One former employee said when they tried to cast interracial couples and Asian Americans for a network TV sitcom, they were told by the production to only hire couples of the same racial background and that they “only want real Asians.” The former employee also said they were told by a white lighting director not to cast “darker-skinned Black actors because they’re harder to light.”
“If your lighting team isn’t good enough to light the whole spectrum of human color, your lighting team needs to be better,” the employee said.
One former employee said they received a number of complaints from actors who worked on prominent showrunner Ryan Murphy’s Hollywood, which started streaming on Netflix in May. After working one day on set, they said, background actors called to cancel for the next day’s shoot because they experienced heat exhaustion and weren’t given enough water or allowed to sit down on set for the entire day.
A Netflix spokesperson said this isn’t true and that the production followed all safety guidelines on set.
Another former employee said they got a complaint about how a main actor on the set of ABC’s Black-ish touched a woman background actor inappropriately and made her uncomfortable.
“There’s a massive power dynamic between background actors and everyone else on set, and these productions shouldn’t be able to get away with this when the productions are names like Ryan Murphy and Black-ish and all these huge shows that have huge followings,” a former employee of Central Casting said.
ABC did not respond to a request for comment.
But when it came to protocols for handling the complaints, former employees said, they were instructed to forward the actors to a voicemail number for a talent relations representative — but the same actors would then call back and say they were frustrated that they never got a response. Former employees said they had also received phone calls about incidents of sexual harassment on set; often, background actors would call Central Casting with complaints because they had never received a response from talent relations.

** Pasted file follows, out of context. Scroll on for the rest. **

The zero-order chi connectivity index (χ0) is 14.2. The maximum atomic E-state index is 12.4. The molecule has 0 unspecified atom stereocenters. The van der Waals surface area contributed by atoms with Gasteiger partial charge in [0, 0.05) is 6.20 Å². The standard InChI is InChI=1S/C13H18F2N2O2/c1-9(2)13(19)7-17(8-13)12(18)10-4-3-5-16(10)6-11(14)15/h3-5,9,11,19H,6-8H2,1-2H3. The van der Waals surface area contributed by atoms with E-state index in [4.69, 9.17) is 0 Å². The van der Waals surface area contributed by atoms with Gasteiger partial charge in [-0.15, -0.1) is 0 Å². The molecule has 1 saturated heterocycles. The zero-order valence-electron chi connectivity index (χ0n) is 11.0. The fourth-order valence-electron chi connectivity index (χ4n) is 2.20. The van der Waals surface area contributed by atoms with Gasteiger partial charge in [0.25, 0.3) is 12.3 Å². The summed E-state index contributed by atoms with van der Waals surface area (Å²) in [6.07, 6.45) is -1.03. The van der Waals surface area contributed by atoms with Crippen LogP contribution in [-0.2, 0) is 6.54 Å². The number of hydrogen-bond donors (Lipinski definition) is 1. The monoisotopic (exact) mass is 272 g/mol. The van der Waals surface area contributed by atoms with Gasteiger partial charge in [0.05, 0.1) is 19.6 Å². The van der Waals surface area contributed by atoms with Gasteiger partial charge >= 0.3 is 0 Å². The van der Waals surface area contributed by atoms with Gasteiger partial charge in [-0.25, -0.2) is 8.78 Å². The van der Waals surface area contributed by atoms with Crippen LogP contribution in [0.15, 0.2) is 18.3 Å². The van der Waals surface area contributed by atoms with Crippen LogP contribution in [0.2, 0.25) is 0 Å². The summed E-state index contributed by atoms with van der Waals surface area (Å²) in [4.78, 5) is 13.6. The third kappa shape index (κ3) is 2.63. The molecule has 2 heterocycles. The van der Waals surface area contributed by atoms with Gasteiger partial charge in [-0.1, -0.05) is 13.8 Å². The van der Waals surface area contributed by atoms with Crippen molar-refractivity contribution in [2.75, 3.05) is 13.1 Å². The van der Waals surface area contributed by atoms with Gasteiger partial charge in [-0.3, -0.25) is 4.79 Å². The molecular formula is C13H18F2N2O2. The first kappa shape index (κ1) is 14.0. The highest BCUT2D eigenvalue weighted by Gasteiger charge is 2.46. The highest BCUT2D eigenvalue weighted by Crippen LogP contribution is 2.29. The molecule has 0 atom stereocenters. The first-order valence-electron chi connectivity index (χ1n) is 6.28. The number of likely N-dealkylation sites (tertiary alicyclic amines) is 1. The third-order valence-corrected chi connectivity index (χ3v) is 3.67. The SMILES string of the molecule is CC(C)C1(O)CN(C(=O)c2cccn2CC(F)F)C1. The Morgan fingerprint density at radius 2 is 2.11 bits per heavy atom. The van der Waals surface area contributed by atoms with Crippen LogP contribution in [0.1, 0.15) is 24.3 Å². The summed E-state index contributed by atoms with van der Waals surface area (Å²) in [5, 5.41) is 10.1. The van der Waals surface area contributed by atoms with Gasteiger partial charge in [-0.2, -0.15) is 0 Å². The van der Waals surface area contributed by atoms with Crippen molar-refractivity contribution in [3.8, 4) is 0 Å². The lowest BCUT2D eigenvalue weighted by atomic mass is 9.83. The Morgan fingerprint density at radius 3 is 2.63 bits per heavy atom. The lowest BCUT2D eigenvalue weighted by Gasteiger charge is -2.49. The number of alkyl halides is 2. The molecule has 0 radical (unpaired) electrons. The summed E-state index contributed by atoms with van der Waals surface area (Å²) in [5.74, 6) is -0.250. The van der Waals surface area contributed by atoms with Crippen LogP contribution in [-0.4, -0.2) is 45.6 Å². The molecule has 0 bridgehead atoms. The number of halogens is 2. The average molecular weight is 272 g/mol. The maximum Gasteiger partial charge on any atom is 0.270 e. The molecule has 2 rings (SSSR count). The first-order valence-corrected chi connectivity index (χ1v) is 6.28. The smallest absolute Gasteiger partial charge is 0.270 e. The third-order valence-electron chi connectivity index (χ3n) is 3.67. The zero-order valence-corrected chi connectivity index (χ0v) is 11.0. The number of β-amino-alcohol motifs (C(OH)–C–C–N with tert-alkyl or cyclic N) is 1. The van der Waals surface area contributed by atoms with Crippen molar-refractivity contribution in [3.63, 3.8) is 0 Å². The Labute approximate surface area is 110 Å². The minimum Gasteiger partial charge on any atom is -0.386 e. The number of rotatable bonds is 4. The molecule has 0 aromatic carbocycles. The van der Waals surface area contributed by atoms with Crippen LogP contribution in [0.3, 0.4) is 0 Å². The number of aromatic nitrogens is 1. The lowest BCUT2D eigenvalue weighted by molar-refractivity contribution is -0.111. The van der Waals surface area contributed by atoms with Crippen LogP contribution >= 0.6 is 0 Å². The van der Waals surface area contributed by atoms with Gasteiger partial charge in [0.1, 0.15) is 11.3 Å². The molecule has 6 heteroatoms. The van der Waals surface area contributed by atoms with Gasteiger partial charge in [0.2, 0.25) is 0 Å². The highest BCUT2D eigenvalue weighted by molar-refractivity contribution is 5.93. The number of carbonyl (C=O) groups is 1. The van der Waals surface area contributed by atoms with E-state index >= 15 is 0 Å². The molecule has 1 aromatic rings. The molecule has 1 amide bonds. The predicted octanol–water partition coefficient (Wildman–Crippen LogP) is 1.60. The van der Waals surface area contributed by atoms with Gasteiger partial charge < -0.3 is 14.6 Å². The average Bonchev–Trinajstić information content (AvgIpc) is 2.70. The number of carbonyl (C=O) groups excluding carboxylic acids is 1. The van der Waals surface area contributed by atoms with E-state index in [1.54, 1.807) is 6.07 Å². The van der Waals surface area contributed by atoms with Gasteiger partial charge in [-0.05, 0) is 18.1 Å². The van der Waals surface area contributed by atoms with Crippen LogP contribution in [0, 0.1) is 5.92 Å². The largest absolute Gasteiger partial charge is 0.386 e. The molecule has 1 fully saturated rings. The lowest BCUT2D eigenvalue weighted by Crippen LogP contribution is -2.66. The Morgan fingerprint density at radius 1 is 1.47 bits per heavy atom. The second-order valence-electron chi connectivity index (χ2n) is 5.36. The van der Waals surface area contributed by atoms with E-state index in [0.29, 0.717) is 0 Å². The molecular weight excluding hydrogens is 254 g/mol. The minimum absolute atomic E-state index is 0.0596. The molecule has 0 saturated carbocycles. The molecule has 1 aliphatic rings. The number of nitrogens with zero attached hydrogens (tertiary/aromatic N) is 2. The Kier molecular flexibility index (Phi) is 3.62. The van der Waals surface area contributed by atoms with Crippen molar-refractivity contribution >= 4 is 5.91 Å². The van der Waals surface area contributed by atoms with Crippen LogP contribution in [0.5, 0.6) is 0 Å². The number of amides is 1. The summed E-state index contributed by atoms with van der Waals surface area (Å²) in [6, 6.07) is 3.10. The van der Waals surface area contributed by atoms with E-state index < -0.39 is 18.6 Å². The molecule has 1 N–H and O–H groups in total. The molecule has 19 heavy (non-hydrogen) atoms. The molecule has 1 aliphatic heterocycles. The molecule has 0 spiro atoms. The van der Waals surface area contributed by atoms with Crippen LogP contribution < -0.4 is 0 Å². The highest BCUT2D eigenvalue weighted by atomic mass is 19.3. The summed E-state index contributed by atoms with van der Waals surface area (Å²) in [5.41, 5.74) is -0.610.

“I noticed that a lot of people would call back constantly who were scared to death about whatever was happening to them on set, and no one was there to help them,” a former employee said. “It was really hard to get a hold of someone who would do something about these problems.”
According to some former employees, actors were hesitant to report incidents that occurred on set because they were afraid they wouldn’t be hired for future jobs. They were also wary of a rumored “blacklist” for background actors, which former employees said is not real. However, they did say Central Casting knows it’s the main agency in town and uses its position to its advantage.
Typecasting and feeding into racial stereotypes is a larger issue that isn’t exclusive to Central Casting — but as the leading agency for background actors in Hollywood, one former employee said, it still perpetuates typecasting in a big way.
“That’s basically what casting is: playing into these clichés that we all have in our brains about certain situations and how we picture certain types of people. It’s not necessarily Central’s fault, because productions ask for casting breakdowns, and a lot of these issues are because of systemic racism,” one former employee said. “It’s about what everybody’s perception of these things are, and it’s hard to pinpoint where that starts — but in casting it was like, ‘Fill in the cliché as much as you can.’”
But the current and former employees said they were ill-equipped to address the actors’ issues, particularly when they faced their own toxic work environment at the agency’s Burbank offices. They said they didn’t receive support when they were treated poorly by assistant directors because the agency cares more about protecting its relationships with studios and networks.
According to former employees, it was typical to be screamed at by managers in the office, as well as by production members they worked with, while trying to grapple with an excessive workload.
Three former employees said their depression worsened during their time at Central Casting due to work-related stress. One of them said they were reprimanded by a senior executive after taking two consecutive days off for their mental health.
“I got called into her office the following day, and there was no question of, ‘Are you okay? Do you feel okay? What can I do to help?’” the former employee said. “She asked me, ‘Do you like your job?’ That was the question I was met with.”